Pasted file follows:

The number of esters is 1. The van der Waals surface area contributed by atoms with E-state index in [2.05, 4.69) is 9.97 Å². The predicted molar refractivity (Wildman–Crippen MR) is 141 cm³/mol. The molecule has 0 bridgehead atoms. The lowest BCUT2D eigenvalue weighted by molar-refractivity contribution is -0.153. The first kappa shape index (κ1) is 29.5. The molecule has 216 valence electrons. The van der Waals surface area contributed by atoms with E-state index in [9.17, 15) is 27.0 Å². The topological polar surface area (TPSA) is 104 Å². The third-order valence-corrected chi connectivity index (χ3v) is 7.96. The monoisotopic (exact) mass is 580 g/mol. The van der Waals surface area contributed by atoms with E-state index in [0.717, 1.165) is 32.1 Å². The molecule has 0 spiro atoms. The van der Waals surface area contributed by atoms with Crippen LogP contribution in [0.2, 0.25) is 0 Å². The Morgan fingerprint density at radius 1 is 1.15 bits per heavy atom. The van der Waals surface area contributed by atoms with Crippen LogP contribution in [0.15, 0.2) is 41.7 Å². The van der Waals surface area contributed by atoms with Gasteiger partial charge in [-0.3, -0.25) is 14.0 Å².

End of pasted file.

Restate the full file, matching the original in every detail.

The number of esters is 1. The van der Waals surface area contributed by atoms with E-state index in [2.05, 4.69) is 9.97 Å². The predicted molar refractivity (Wildman–Crippen MR) is 141 cm³/mol. The molecule has 0 bridgehead atoms. The lowest BCUT2D eigenvalue weighted by molar-refractivity contribution is -0.153. The first kappa shape index (κ1) is 29.5. The molecule has 216 valence electrons. The van der Waals surface area contributed by atoms with E-state index in [9.17, 15) is 27.0 Å². The topological polar surface area (TPSA) is 104 Å². The third-order valence-corrected chi connectivity index (χ3v) is 7.96. The monoisotopic (exact) mass is 580 g/mol. The van der Waals surface area contributed by atoms with E-state index in [0.717, 1.165) is 32.1 Å². The molecule has 0 spiro atoms. The van der Waals surface area contributed by atoms with Crippen LogP contribution in [0.2, 0.25) is 0 Å². The Morgan fingerprint density at radius 1 is 1.15 bits per heavy atom. The van der Waals surface area contributed by atoms with Crippen LogP contribution in [0.15, 0.2) is 41.7 Å². The van der Waals surface area contributed by atoms with Gasteiger partial charge in [-0.3, -0.25) is 14.0 Å².